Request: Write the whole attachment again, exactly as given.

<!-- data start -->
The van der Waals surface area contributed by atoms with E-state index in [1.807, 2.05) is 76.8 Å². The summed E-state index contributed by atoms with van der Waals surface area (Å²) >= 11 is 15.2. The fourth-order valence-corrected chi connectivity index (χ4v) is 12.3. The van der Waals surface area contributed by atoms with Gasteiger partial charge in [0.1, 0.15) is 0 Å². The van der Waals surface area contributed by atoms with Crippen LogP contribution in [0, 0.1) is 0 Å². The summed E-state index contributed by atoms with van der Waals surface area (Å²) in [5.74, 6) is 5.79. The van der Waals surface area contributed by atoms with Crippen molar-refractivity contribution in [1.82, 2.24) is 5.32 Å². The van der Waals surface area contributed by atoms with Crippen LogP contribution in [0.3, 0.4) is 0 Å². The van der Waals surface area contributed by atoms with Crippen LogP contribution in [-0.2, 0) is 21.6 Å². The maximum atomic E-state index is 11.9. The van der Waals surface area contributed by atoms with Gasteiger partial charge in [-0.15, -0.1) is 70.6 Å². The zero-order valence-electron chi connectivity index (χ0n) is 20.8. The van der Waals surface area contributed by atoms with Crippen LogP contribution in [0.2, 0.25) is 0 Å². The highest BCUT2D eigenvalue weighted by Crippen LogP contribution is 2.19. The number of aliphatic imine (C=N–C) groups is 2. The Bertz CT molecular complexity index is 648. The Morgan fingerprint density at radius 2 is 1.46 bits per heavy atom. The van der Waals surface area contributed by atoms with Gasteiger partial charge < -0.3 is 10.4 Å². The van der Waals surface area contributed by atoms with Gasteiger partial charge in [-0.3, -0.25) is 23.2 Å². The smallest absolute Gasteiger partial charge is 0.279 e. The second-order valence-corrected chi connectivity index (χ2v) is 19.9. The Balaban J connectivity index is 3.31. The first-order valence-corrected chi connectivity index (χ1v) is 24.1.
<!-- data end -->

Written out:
The van der Waals surface area contributed by atoms with E-state index in [1.807, 2.05) is 76.8 Å². The summed E-state index contributed by atoms with van der Waals surface area (Å²) >= 11 is 15.2. The fourth-order valence-corrected chi connectivity index (χ4v) is 12.3. The van der Waals surface area contributed by atoms with Gasteiger partial charge in [0.1, 0.15) is 0 Å². The van der Waals surface area contributed by atoms with Crippen LogP contribution in [0, 0.1) is 0 Å². The summed E-state index contributed by atoms with van der Waals surface area (Å²) in [5.74, 6) is 5.79. The van der Waals surface area contributed by atoms with Crippen molar-refractivity contribution in [1.82, 2.24) is 5.32 Å². The van der Waals surface area contributed by atoms with Crippen LogP contribution in [0.3, 0.4) is 0 Å². The van der Waals surface area contributed by atoms with Crippen LogP contribution in [-0.2, 0) is 21.6 Å². The maximum atomic E-state index is 11.9. The van der Waals surface area contributed by atoms with Gasteiger partial charge in [-0.15, -0.1) is 70.6 Å². The zero-order valence-electron chi connectivity index (χ0n) is 20.8. The van der Waals surface area contributed by atoms with Crippen LogP contribution in [0.2, 0.25) is 0 Å². The highest BCUT2D eigenvalue weighted by Crippen LogP contribution is 2.19. The number of aliphatic imine (C=N–C) groups is 2. The Bertz CT molecular complexity index is 648. The Morgan fingerprint density at radius 2 is 1.46 bits per heavy atom. The van der Waals surface area contributed by atoms with Gasteiger partial charge < -0.3 is 10.4 Å². The van der Waals surface area contributed by atoms with Gasteiger partial charge in [-0.3, -0.25) is 23.2 Å². The smallest absolute Gasteiger partial charge is 0.279 e. The second-order valence-corrected chi connectivity index (χ2v) is 19.9. The Balaban J connectivity index is 3.31. The first-order valence-corrected chi connectivity index (χ1v) is 24.1.